The Invent Health Initiative: Invention and Innovation in Emergency Preparedness

By Susannah Fox

Dr. Nicole Lurie, Assistant Secretary for Preparedness and Response (ASPR), opened our Invent Health Town Hall at the end of January with a perspective on innovation that set the tone for the day:

“It is really a lot easier to get to ‘yes’ if you don’t have to go through ‘no’ first.”

The Invent Health initiative is designed to empower the small-scale inventors (the government employee, the nurse, the patient, the computer scientist, the engineer, the designer) by connecting them to resources and to communities that will guide them down avenues of “yes” as they navigate a path toward finding — and sharing — solutions to home health and clinical care challenges.

Watch Dr. Lurie in the video below as she shares her stories, experiences, and perspectives on health innovation in government.

But we also want to hear from you, the inventors and the makers, the builders and the dreamers, as we publish the second in our Invent Health blog series. Tell us a few things:

When has the word “yes” made a difference in how you pursued a project, an idea, or an invention designed to improve your health or someone else’s?

What opportunities exist to innovate in the health care space during emergency situations? What are some examples that you have seen?

Leave us your thoughts in the response section of this post! Not sure how? Read this.

And tune in below to view Dr. Nicole Lurie’s Invent Health Town Hall talk:

Dr. Nicole Lurie, Assistant Secretary for Preparedness and Response at the U.S. Department of Health and Human Services speaks at the HHS IDEA Lab Town Hall: Invent Health event in Washington, D.C.

GUEST: Dr. Nicole Lurie, Assistant Secretary for Preparedness and Response (ASPR), U.S. Department of Health and Human Services (HHS)


LOCATION: Invent Health Town Hall, Hubert H. Humphrey Building, Washington, D.C.


[1:38] Dr. Nicole Lurie came to ASPR in 2009 and is a champion of innovation at HHS.


[1:54] “First thing I was pretty struck with going out to disasters is, as one public health officer said, ‘All of these people came out of the woodwork and we didn’t know they were there.’ Health departments in general have no idea who lives in their community.”

[3:36] “Fast forward to now, we have a system we just did it in Flint, where within a couple hours of request, CMS is a response agency, and it now makes available in real time, sets up a password protected Web site, has the names and addresses of everybody who’s got water-dependent durable medical equipment and people have gone and knocked on the doors of all of those people, like people who have dialysis and at home and people who have tube feeds, and made sure that they have safe water.”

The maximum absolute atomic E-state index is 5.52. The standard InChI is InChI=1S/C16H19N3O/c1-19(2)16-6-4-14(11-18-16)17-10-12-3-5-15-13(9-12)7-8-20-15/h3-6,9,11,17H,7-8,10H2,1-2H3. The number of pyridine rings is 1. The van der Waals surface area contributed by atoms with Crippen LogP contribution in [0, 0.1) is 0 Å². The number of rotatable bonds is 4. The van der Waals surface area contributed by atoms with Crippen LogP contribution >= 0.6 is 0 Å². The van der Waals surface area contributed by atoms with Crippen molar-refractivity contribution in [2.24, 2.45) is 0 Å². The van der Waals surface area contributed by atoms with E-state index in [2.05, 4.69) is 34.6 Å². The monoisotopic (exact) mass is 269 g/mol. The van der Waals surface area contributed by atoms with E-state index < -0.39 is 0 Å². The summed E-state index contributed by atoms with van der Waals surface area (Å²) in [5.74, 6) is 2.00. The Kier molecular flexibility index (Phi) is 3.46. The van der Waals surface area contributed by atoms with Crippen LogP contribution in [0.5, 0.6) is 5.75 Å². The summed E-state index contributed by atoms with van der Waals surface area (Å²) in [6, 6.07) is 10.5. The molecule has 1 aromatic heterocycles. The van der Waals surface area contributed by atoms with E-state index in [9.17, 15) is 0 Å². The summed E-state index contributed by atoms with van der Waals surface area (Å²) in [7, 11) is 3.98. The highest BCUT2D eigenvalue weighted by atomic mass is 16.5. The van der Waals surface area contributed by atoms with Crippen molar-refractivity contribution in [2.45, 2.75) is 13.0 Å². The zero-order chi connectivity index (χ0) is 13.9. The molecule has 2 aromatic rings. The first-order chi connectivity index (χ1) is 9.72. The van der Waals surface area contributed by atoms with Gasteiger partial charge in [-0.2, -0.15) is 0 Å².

Flint, Michigan Water Crisis (Wikipedia)

Centers for Medicare & Medicaid Services (CMS)

[4:59] “How do we make it so that your equipment sends a signal [in the event of an emergency]?”

[5:36] “We then learned that every device manufacturer has it’s own source code and so you can’t have a universal device. We had to solve that problem. We went out to NIST. National Institute of Standards and Technology. And we explained to them what the problem was, they got behind it. And they just voted on a data standard two weeks ago for durable medical equipment….By the end of the year we ought to have an international standard for how these devices transmit.”

[6:28] Dr. Lurie talks about the 2013 idea challenge for emergency response which was designed to help communities support patients who depend on durable medical equipment (DME), such as oxygen concentrators and portable ventilators, during emergencies. The challenge sought inventive ideas on how to create a system that, in emergencies, could signal the location and status of the life-sustaining equipment. With this information, patients and caregivers can prepare and respond to prevent low batteries in emergencies.

[6:52] “Two years after I sponsored this competition, I got a letter in the mail from a guy named David Li and he said, ‘Hi, my name is David Li, I’m a 16 year old student in Long Island and two years ago I entered your competition, and my dad had to open an account for me because I wasn’t 18, and I won $2,000. And I took that money and I bought a bunch of other equipment, and I set up a prototype device and I’ve tested it in my community, I have a patent pending, here’s my publication, I want to tell you about it.’”

We in the HHS IDEA Lab love this story and shared it with our colleagues at the Smithsonian who invited me to speak at the kick-off of their prize competition focused on young inventors. See: Kid Inventors Focus on Health (HHS IDEA Lab)

[8:00] My Preparedness Story: Staying Healthy & Resilient” Video Challenge (

[8:18] ASPR Blog: What would you do if you knew and HHS emPOWER Map (

One clap, two clap, three clap, forty?

By clapping more or less, you can signal to us which stories really stand out.